We're all ashamed to say that when faced with the stairs versus elevator scenario, we probably take the easy way out (or up!) and slip into the elevator at the last second. My first apartment in NYC was a five-floor walk-up (aka an old building with no elevators) with a very narrow staircase. Of course, I didn't think twice because I was just happy to be around the hustle and bustle of Manhattan. Even if a 10-floor walk-up was all I had to pick from, you can bet I wouldn't have been scared away from the stair climbing that would become my everyday life. But it's true, no matter how much we know about those sneaky ways to get moving more in our everyday lifestyle, when given the option, most of us won't take the stairs.
So it's crazy to think that I willingly decided to join the media heat of the famous Empire State Building Run-Up. While my decision to join the team meant I was helping an awesome charity, the Multiple Myeloma Research Foundation (MMRF), and running alongside my favorite TV host, Kelly Ripa, it also meant I was signing myself up to run 86 floors to the top of the observation deck of the world's most iconic building.
Leading up to the race I prepared by running up my 40+ floor apartment building a few nights a week. I understood that very, very quickly my body would go into an anaerobic state and tire me out, so I had to start off easy to not lose steam. I even came up with all kinds of stair-running strategies—sprint every five floors, rest for 30-seconds, do it again; or take large exaggerated steps, which might displace my body weight and make it less taxing—but as the gun shot off and my 30 or so companions hit the stairs running, everything I thought I'd do went out the window. As you can imagine, the stairway of the Empire State Building is narrow and the stairs just seem to go on forever. I listened to my head and started off slow, but I was surprised how hard it was to actually run all the way. Throughout 86 floors, I did a combo of run, walk, then hoist myself up, then run some more, then hoisting, then running. After a while, it felt like my legs literally could not go faster.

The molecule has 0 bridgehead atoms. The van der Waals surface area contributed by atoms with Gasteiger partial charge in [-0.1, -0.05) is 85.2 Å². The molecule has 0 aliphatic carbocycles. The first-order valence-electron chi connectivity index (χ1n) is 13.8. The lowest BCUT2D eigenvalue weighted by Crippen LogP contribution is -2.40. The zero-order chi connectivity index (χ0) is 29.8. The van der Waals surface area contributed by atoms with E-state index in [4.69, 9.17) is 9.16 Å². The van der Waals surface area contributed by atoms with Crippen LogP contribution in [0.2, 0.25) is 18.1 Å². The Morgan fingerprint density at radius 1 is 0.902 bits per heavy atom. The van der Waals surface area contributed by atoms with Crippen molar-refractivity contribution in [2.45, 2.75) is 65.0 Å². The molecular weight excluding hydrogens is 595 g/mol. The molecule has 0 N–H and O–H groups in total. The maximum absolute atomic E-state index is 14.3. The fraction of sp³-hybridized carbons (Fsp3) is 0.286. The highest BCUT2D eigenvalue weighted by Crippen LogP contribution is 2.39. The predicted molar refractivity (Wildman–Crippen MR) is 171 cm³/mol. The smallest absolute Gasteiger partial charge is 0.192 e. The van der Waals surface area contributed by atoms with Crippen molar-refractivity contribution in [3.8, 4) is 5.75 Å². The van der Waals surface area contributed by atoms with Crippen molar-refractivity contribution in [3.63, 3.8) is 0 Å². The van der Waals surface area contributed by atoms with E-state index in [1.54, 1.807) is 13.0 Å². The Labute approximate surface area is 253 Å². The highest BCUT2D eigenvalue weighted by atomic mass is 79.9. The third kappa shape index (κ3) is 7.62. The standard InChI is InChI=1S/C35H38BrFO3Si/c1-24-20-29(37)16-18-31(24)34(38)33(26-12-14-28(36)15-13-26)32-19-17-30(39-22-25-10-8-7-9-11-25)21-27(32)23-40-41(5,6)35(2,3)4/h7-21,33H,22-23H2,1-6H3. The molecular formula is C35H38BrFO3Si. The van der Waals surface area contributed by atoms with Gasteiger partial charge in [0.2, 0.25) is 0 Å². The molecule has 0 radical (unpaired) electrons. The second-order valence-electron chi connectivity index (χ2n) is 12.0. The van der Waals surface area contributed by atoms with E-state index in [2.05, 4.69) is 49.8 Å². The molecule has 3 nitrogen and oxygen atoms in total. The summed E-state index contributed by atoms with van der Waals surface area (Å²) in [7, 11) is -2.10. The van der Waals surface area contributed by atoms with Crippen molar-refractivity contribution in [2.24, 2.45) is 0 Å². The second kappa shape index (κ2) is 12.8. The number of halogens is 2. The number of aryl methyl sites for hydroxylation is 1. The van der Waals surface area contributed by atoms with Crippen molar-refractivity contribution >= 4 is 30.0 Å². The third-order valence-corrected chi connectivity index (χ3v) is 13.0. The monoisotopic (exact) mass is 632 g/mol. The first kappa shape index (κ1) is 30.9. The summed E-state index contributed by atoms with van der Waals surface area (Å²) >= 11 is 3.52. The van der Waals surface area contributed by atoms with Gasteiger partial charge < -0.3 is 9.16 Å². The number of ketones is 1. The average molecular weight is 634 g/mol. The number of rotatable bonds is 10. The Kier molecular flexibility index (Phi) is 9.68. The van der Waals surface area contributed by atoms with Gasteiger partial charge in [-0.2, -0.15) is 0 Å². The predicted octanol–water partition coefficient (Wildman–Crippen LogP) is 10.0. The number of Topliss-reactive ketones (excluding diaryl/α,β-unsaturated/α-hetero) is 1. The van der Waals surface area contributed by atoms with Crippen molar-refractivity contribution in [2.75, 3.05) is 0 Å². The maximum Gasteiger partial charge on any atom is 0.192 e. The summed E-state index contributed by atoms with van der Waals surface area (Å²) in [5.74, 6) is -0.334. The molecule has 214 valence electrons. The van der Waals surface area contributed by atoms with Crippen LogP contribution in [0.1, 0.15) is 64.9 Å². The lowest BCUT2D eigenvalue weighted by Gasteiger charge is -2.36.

Around floor 60 I started counting down to how many more I had to go, but couldn't remember if it was 80, 82 or 86 floors (of course it was the latter)—and I used what I had left in me to sprint through to the end. When I hit the top, I was welcomed with cheers and a cold burst of wind from the outdoors—and what seemed like a long straightaway to the finish line. I think I must have looked like those Ironman finishers who wobbly move their bodies until they're allowed to stop. I clocked in at 20 minutes and 25 seconds—25 seconds over my goal. In this case, though, time doesn't matter - I'm so glad I did it!
I'm not sure if I'd call this a check off my bucket list because who would have put this crazy race on their dream list? Certainly before this, I would have never thought I'd want to enter a stair running competition (and to think people travel here from all across the world to be one of the lucky 724 participants in this race!). However, coming out of the stairway of the 86th floor and onto the top of the Empire State Building made me realize how much I appreciate the city I live in. It was a truly breathtaking view and I felt on top of the world.
Now you tell us: Have you done a stair-climbing competition? Would you ever race to the top of the Empire State Building?